Mr. JOHNNY DEPP (Actor): (As Sweeney Todd) (Singing) They all deserve to die. Tell you why, Mrs. Lovett, tell you why. Because in all of the whole human race, Mrs. Lovett, there are two kinds of men and only two. There's the one staying put in his proper place. And the one with his foot in the other one's face. Look at me, Mrs. Lovett, look at you. But we all deserve to die...

LUNDEN: Even in its stage incarnation, "Sweeney Todd" is hard to categorize. There's a dynamic tension between the harsh subject matter and the often soaring music.

Director Tim Burton saw Sondheim's tale of dark obsession when he was a student in London and became obsessed himself.

Mr. TIM BURTON (Director): I'd never really see anything like that. In fact I went like three nights in a row to see it again because I loved it so much. And his music is so beautiful, and I think that's the energy of the piece for me.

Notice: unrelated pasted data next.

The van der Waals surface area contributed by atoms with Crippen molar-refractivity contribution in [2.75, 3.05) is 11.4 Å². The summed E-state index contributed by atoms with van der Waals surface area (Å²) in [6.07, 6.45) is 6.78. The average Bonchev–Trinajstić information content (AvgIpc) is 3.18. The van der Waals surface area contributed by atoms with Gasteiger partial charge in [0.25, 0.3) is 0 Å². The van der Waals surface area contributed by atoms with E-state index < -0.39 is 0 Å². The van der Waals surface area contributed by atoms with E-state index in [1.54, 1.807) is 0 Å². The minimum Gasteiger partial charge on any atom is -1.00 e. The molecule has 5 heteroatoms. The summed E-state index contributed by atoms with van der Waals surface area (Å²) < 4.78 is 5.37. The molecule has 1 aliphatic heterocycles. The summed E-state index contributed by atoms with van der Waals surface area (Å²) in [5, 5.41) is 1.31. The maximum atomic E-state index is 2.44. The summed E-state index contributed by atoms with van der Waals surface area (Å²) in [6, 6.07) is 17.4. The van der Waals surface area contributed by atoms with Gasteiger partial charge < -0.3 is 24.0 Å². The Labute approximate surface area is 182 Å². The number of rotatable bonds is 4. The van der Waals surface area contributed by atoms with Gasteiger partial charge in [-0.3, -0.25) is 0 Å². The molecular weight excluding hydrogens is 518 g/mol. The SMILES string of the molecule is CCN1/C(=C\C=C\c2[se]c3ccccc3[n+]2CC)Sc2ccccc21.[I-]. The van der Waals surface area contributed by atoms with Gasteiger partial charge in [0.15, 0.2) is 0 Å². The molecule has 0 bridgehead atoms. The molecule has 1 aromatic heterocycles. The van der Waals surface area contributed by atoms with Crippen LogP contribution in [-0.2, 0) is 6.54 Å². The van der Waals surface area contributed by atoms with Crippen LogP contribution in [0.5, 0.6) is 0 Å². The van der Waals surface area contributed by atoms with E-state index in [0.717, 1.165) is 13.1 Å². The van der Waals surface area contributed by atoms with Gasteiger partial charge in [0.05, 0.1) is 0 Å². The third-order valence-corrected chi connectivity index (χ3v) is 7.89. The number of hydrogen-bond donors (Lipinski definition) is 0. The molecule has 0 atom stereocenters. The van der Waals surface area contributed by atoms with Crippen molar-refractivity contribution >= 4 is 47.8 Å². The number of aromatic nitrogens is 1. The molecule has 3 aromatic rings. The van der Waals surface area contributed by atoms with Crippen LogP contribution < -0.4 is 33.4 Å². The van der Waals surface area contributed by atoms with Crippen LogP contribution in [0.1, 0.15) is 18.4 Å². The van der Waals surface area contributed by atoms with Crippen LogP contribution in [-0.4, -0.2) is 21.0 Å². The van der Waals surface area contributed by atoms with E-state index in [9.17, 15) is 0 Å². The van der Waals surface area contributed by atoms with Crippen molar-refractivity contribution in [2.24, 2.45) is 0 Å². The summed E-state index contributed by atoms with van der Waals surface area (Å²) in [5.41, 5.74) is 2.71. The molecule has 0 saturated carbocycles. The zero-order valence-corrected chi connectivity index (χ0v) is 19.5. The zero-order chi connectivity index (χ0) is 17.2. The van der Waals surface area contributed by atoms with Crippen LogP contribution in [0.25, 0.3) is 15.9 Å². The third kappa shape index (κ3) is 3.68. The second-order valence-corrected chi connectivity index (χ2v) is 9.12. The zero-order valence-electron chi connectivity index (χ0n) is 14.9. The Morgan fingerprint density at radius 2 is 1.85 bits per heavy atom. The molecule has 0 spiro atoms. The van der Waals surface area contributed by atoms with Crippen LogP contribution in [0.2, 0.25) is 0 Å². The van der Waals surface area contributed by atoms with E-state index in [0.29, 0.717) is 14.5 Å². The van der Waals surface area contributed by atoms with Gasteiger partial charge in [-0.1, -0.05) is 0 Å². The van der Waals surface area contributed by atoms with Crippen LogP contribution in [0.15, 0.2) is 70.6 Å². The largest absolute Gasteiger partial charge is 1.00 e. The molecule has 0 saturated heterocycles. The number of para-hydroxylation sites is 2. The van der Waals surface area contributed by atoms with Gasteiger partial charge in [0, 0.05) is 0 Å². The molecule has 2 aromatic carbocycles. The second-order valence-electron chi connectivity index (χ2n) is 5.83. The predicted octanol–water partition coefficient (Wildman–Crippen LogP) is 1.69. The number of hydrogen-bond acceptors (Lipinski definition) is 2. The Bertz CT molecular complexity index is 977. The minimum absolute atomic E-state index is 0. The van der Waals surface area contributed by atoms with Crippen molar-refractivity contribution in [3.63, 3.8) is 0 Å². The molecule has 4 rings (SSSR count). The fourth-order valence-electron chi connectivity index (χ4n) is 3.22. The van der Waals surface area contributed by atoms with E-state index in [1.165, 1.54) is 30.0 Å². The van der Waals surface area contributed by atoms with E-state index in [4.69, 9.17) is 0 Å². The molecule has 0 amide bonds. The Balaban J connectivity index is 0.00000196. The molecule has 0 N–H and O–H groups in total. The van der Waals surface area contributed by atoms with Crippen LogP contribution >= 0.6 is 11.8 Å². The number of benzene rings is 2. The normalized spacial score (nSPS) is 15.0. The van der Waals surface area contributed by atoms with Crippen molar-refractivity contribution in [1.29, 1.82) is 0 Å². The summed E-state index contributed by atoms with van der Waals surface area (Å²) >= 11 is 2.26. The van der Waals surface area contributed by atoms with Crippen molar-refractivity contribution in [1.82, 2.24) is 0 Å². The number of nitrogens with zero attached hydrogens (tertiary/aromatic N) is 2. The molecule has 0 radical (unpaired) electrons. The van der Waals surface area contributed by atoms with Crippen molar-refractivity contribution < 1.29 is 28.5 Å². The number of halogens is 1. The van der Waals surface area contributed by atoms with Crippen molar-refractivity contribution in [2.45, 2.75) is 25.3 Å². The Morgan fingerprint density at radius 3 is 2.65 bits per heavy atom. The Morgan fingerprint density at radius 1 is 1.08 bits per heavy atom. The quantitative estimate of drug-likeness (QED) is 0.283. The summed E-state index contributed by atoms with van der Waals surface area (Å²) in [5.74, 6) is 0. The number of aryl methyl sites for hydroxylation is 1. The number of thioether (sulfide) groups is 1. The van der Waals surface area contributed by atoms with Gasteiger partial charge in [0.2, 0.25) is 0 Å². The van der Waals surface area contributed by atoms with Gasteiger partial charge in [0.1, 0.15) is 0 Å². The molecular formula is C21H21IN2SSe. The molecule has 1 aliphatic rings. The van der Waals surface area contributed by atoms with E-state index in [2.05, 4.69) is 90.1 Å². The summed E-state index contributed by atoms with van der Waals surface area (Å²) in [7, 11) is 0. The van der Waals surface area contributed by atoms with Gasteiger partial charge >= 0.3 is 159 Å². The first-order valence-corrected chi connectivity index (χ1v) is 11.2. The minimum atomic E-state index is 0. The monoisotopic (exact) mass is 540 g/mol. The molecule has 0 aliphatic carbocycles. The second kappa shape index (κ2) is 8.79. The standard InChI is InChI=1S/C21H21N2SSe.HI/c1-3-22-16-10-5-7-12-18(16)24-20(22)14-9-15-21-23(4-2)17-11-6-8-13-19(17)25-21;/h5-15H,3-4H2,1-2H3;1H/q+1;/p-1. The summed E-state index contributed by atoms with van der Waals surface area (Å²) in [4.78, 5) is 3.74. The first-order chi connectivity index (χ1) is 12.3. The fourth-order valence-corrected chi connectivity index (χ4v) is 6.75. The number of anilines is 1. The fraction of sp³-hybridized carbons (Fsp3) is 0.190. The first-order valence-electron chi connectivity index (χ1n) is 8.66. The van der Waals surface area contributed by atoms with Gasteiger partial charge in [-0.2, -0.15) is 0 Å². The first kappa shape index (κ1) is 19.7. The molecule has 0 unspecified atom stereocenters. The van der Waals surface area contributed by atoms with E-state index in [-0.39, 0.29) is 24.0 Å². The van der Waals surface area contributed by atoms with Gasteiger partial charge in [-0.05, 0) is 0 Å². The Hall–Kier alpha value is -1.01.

(Soundbite of film, "Sweeney Todd")

Mr. DEPP: (As Sweeney Todd) (Singing) These are my friends. See how they glisten. See this one shine. How he smiles in the light. My friend. My faithful friend.

LUNDEN: Johnny Depp is Sweeney Todd singing a love song to his very sharp and very deadly razors. Composer lyricist Stephen Sondheim says he wanted the score to have the tension of a Hitchcock thriller.

Mr. STEPHEN SONDHEIM (Composer-Lyricist): I decided I really wanted to scare an audience. The way you do that is by keeping music going all the time. And my model for it was Bernard Hermann, because I had been knocked out when I was 15 years old by a movie called "Hangover Square."

(Soundbite of music)

LUNDEN: Screenwriter John Logan says when he saw the original production of "Sweeney Todd," it was the most thrilling evening he's ever had in the theater. So he had more than a little trepidation on meeting the composer-lyricist.